I find it so ironic that eight years after the last lockout, the course of events that eventually sunk former NHLPA executive director Bob Goodenow might very well affect Gary Bettman in the same way.
Back in 2004, Goodenow’s small executive board shared only the negotiation information they deemed appropriate to their 750 constituents, not all the vital information. Case in point: the top secret meeting […] where the PA handed the owners a salary cap for the first time [while players] were fighting the good fight mere days before on national TV with “we will never give in to a cap” routine.[…]
Now here we are in 2012 and many whispers we heard about Goodenow in 2004 are now being directed toward Bettman. “Old, tired and paranoid” are just some of the descriptions of Bettman these days. […]
Worse is the perception that only three people control all the power and information when it comes to the future of the NHL, that a new deal hinges solely on Bettman, Bob Batterman (lead counsel for the NHL) and Jeremy Jacobs (Boston Bruins owner and chairman of the NHL board). Everyone else is on the outside looking in when it comes to power in the league.
If this is the case, I don’t see how this ends well for Bettman. If this is the widespread perception, it is beyond a division among owners. We’re only talking about a single owner, Jacobs. Unless this thing is settled quickly (which seems exceedingly unlikely), there’s no way Donald Fehr is going to fold when he knows it’s Bettman and Jacobs more or less against everyone else, the rest of the owners and all the players (and all the fans). I’m sure Bettman and Jacobs have more allies than that description suggests (somewhere in the neighborhood of the eight votes required to crush any proposal), but who thinks the rest of the owners are going to stay passive and quiet and obedient while billions of dollars in revenue disappear into the ether?
Ask many NHL owners […] and […] they’ll tell you they know as much of what’s going on as you or me. Some teams will also tell you a two- to three-year slope toward 50/50 split works just fine, and to potentially burn the whole village down in an effort to keep fighting for teams like Phoenix and Florida is just plain wrong. […]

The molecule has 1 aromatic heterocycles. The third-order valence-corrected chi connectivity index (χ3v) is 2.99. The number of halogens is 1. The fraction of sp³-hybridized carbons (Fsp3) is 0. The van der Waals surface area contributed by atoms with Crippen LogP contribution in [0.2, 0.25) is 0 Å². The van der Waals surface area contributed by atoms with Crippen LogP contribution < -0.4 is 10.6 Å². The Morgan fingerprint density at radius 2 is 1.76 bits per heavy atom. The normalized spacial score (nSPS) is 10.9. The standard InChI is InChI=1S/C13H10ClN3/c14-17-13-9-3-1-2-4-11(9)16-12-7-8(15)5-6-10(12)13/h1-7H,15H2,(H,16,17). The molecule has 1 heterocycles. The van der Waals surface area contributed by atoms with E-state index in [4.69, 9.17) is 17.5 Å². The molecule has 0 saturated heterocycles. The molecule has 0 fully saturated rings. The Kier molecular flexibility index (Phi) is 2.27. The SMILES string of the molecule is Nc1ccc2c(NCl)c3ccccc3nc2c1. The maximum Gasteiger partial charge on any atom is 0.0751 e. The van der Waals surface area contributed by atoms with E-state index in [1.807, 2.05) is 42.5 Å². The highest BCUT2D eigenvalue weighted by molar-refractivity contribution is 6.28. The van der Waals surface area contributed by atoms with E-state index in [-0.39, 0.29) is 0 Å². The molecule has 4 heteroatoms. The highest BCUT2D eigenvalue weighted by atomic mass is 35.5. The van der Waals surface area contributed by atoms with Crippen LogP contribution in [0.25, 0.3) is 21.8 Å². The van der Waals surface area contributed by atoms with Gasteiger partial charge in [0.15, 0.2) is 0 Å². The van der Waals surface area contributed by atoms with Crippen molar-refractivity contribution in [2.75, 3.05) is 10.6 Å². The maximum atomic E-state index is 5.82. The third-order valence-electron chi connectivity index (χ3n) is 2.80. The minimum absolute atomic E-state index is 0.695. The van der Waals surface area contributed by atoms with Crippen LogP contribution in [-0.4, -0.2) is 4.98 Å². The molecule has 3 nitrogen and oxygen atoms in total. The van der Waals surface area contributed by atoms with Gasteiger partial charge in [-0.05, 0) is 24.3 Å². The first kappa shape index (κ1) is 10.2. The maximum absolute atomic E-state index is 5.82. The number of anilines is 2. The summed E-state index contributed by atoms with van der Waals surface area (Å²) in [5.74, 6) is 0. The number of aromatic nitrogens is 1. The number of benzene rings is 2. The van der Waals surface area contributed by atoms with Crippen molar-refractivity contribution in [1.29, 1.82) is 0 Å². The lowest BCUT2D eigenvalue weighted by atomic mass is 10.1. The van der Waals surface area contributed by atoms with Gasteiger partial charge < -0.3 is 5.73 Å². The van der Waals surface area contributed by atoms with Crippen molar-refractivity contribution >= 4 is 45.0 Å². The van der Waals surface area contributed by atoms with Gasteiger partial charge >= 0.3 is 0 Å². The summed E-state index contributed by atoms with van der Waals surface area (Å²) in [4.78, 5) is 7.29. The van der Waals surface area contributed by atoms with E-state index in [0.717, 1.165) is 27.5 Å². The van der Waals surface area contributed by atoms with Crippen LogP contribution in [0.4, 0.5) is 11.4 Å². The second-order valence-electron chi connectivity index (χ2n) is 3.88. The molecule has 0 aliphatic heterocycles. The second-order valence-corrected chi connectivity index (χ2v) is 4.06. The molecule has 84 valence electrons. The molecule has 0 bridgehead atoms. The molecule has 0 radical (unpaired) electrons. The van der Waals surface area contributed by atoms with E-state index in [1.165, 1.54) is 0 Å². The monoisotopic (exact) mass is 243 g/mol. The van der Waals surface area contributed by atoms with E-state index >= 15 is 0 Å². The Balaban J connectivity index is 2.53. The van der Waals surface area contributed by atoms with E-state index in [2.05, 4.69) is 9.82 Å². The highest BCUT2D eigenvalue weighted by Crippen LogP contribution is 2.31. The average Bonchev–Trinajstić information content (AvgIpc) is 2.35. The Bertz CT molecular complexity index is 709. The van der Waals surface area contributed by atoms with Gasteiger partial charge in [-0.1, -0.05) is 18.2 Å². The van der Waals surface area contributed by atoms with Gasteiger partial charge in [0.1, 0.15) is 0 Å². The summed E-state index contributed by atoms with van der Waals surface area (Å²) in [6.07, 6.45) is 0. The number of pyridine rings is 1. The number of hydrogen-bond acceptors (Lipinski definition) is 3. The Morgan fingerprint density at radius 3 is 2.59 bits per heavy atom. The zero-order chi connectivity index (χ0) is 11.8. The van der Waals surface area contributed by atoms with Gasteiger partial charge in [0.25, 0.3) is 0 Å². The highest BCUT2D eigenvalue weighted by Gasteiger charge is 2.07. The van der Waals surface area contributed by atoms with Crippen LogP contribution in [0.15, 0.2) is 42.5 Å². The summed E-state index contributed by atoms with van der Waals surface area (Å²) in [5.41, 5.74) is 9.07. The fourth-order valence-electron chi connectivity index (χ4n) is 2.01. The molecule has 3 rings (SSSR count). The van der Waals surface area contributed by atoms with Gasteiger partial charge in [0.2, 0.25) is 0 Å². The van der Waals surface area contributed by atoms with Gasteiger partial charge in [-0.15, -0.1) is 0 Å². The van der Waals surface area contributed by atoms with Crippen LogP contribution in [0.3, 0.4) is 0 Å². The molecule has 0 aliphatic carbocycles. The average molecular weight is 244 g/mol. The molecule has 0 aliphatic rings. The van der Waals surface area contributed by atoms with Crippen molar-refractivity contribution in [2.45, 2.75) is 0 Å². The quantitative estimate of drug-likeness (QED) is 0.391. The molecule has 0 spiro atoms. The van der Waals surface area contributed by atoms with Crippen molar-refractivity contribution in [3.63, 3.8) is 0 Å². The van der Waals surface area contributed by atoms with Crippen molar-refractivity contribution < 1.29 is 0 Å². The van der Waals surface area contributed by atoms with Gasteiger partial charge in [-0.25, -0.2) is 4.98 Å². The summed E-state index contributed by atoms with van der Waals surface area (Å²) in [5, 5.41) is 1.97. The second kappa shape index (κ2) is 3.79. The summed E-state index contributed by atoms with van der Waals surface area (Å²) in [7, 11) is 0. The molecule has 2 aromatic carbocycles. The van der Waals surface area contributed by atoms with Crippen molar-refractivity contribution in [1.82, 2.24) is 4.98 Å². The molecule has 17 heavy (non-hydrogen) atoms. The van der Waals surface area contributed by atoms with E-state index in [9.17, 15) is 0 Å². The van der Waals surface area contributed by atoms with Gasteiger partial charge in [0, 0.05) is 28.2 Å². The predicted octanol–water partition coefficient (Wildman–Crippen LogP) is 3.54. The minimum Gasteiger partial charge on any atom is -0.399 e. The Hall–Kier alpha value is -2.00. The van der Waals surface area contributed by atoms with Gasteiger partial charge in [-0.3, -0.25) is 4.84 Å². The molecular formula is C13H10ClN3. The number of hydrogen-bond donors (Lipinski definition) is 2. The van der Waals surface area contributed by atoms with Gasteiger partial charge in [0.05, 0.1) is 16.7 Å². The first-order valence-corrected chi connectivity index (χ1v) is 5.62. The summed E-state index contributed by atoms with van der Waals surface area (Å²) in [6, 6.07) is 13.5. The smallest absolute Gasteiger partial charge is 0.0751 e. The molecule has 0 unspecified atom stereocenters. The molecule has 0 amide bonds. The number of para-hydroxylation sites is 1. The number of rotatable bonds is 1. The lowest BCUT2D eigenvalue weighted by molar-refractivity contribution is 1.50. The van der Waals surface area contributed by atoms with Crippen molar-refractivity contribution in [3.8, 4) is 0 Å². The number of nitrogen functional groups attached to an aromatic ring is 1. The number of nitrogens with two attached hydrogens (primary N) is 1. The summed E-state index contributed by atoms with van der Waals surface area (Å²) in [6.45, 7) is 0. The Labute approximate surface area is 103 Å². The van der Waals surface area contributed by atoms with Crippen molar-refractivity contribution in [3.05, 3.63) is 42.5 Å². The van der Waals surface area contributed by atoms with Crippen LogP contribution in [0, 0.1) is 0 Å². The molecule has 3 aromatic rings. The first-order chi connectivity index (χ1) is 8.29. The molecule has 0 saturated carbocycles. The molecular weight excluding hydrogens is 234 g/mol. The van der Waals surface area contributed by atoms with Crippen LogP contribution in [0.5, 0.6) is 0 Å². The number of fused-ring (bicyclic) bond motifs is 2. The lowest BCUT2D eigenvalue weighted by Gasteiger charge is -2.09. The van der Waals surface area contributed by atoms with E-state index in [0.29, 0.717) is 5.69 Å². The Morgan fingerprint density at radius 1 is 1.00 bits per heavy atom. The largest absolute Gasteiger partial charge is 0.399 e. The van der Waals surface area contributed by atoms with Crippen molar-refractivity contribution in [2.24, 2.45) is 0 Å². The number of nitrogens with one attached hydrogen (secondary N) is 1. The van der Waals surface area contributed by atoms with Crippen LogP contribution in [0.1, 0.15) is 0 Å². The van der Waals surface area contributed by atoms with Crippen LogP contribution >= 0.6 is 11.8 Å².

I would also point out that twenty-eight divided by four is seven. And I doubt anyone would miss the Coyotes or Panthers outside of those markets, besides Bettman of course, whose entire legacy (in his own mind) hinges on expanding the NHL into non-traditional markets…and then keeping those markets afloat at all costs. Bettman is more likely to be looking to expand to thirty-two teams (Hamilton and Quebec?) rather than contract to 28. And didn’t someone just suggest in the last day or so that expansion fees (which constitute several hundred million dollars in instant revenue for the league) could play a part in settling the CBA standstill?
[…] Even if an owner like Detroit’s Mike Ilitch wanted to sit in on negotiations with the PA he wouldn’t be allowed. […]
It honestly never occurred to me that someone as powerful as Ilitch could be on the outside looking in. That’s a pretty vivid picture of “owners divided.”
In 2004, it was understood that all the owners were willing to burn a whole season because they knew exactly what they wanted: a hard salary cap linked to revenues. In 2012, the owners’ stance isn’t as clear because the wants and needs of each club differ. What’s even murkier is 30 teams’ willingness to go all the way in achieving whatever Bettman, Batterman and Jacobs think they need to get a CBA win.
With a philosophical agreement of a 50/50 split achieved, more than a handful of teams have told Bettman they can’t afford to lose two entire seasons in a span of eight years.[…]
From here on in the biggest question may not be the resolve of the players — as it was in 2004 — but rather how many owners will continue to sit on the sidelines when they already know they now have a deal on the table they can accept.
I console myself with the thought that when the NHL eventually returns, it will be without Gary Bettman.